As I hope to show in this book, it is precisely because Paul was Jewish that he saw the passion of Christ in this way. It is precisely because Paul knew Jewish Scripture and tradition that he was able to see the crucifixion of Jesus of Nazareth as more than just a Roman execution, an unjust martyrdom, or even the sacrifice of the Son of God. Because of his Jewish background, Paul saw the passion and death of Christ as the fulfillment of the God of Israel’s eternal plan to wed himself to humankind in an everlast- ing marital covenant. As we will see in this book, from an ancient Jewish perspective, in its deepest mystery, all of salvation history is in fact a divine love story between Creator and creature, between God and Israel, a story that comes to its climax on the bloody wood of a Roman cross.
In order for us to see all of this, however, we will have to go “back in time” to the first century A.D. and take off our modern “eyeglasses” and try to see both the love of God and the pas- sion of Jesus the way the apostle Paul and other ancient Chris- tians saw them — through ancient Jewish eyes. In other words, we will have to go back and reread the accounts of the life, death, and resurrection of Jesus in light of ancient Jewish Scripture and tradition.
When we do this, we will discover that Paul is not the only person who talked this way. In the early stages of Jesus’ ministry, John the Baptist — another first-century Jew — refers to Jesus as “the Bridegroom” (John 3:29), even though Jesus has no wife. Later on, in one of his most mysterious parables, Jesus refers to himself as “the bridegroom,” and calls his disciples “the sons of the bridechamber” (Mark 2:18–19). Moreover, the very first mir- acle Jesus performs takes place at a Jewish wedding, when he acts like a bridegroom by miraculously providing wine for the wedding party (John 2:1–11). Most striking of all, the last days of Jesus’ life — the Last Supper, the passion, and his crucifixion and death — when examined through the lens of ancient Jew- ish Scripture and tradition, look mysteriously similar to certain aspects of an ancient Jewish wedding. According to the book of Revelation (written by yet another Jewish Christian), the world itself ends with a wedding: the eternal “marriage supper of the Lamb” and the unveiling of the new Jerusalem as the Bride of Christ (Revelation 19, 21).
In other words, when seen through ancient Jewish eyes, Jesus of Nazareth was more than just a teacher, or a prophet, or even the Messiah; he was the bridegroom God of Israel come in the flesh. As the Bridegroom Messiah, his mission was not just to teach the truth, or proclaim the kingdom, but to forgive the sinful bride of God and unite himself to her in an everlasting covenant of love. In the words of the Catechism of the Catholic Church:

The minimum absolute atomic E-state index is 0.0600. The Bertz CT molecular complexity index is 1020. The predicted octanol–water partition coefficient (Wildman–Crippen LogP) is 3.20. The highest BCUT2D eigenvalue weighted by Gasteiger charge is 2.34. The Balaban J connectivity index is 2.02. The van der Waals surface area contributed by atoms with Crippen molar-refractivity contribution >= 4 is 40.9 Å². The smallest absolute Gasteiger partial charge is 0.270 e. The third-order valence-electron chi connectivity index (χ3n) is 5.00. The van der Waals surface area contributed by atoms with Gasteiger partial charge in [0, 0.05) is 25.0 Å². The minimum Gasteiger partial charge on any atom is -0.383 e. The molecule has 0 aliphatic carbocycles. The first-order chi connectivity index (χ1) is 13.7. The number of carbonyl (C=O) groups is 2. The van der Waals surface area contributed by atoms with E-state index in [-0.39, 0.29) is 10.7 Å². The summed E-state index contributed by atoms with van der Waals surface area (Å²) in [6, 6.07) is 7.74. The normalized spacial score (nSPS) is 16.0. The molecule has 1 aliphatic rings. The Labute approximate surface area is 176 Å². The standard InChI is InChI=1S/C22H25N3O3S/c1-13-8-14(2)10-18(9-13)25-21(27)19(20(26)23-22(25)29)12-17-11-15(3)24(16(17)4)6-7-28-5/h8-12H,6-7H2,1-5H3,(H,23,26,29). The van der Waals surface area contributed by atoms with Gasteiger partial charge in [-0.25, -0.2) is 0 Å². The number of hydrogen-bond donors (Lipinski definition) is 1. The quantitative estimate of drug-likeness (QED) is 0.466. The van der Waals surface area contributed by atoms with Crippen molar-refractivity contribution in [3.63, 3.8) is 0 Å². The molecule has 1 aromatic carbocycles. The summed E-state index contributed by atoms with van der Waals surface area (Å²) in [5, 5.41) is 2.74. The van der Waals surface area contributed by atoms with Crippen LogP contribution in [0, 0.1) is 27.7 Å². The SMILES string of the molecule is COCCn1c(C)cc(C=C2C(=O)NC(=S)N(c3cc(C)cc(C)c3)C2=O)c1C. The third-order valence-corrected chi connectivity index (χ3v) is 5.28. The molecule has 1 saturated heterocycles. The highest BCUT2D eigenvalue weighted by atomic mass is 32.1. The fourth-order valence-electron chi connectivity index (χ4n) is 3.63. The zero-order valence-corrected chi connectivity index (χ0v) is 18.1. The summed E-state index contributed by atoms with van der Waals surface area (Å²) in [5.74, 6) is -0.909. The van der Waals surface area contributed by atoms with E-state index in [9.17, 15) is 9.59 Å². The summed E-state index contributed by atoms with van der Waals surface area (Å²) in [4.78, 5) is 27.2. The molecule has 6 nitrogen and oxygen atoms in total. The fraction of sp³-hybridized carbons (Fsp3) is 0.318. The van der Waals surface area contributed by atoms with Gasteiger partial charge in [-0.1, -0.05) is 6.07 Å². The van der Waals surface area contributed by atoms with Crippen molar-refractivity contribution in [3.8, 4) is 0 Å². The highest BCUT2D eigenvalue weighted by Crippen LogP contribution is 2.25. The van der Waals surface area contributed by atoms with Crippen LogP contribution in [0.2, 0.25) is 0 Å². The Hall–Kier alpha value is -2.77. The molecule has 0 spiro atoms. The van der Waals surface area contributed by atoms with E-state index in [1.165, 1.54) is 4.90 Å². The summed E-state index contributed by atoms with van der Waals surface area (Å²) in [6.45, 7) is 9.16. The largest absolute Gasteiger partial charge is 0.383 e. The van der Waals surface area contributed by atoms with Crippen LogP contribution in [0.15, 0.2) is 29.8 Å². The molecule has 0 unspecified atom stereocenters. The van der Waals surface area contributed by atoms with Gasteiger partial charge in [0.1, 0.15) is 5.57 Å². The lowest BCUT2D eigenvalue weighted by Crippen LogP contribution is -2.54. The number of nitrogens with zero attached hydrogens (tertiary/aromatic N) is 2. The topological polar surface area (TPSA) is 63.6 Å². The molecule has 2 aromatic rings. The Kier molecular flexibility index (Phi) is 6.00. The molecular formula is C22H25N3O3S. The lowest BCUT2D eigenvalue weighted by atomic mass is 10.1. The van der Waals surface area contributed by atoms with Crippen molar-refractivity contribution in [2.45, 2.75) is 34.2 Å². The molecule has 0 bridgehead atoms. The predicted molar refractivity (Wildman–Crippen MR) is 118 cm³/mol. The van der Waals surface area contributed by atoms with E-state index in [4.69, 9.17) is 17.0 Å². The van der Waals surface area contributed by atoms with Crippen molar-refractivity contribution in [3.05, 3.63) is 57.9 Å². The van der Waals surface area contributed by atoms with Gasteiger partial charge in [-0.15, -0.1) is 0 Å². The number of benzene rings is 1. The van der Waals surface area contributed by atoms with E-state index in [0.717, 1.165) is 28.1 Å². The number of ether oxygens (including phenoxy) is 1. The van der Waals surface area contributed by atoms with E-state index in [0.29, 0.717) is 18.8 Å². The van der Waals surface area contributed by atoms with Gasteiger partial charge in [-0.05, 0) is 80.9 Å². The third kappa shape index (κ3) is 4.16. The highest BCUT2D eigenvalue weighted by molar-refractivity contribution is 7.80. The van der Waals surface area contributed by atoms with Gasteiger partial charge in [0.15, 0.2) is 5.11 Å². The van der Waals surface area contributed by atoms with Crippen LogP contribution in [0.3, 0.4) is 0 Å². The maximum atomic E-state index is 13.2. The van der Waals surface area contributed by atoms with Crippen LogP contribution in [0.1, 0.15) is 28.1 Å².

The Son of God, by becoming incarnate and giving his life, has united to himself in a certain way all mankind saved by him. . . . The entire Christian life bears the mark of the spousal love of Christ and the Church. (CCC 1612, 1617)
So, if you’ve ever found yourself puzzled by the words of the apostle Paul, or if you’ve ever wondered exactly what it means to say that Christ is “the Bridegroom” and the Church is his “bride,” or if you’ve just wanted to understand better who Jesus was and why he was crucified, then I invite you to come along on this journey of discovery.
As we will see, by looking at the love of God and the passion of Christ through the lens of the Bridegroom Messiah, we can transform not only the way we see Jesus and his death, but also how we understand baptism, the Lord’s Supper, marriage, virgin- ity, and even the end of the world. While many a man through- out history has jokingly described his wedding day as his funeral, Jesus of Nazareth is the only man who ever solemnly described his funeral as his wedding day. This book explains why, and what it means for who he was, why he lived, and why he died on the cross.
Before we can begin to see Jesus differently, however, we first have to go back to the beginning of the love story, and try to see God differently, through ancient Jewish eyes.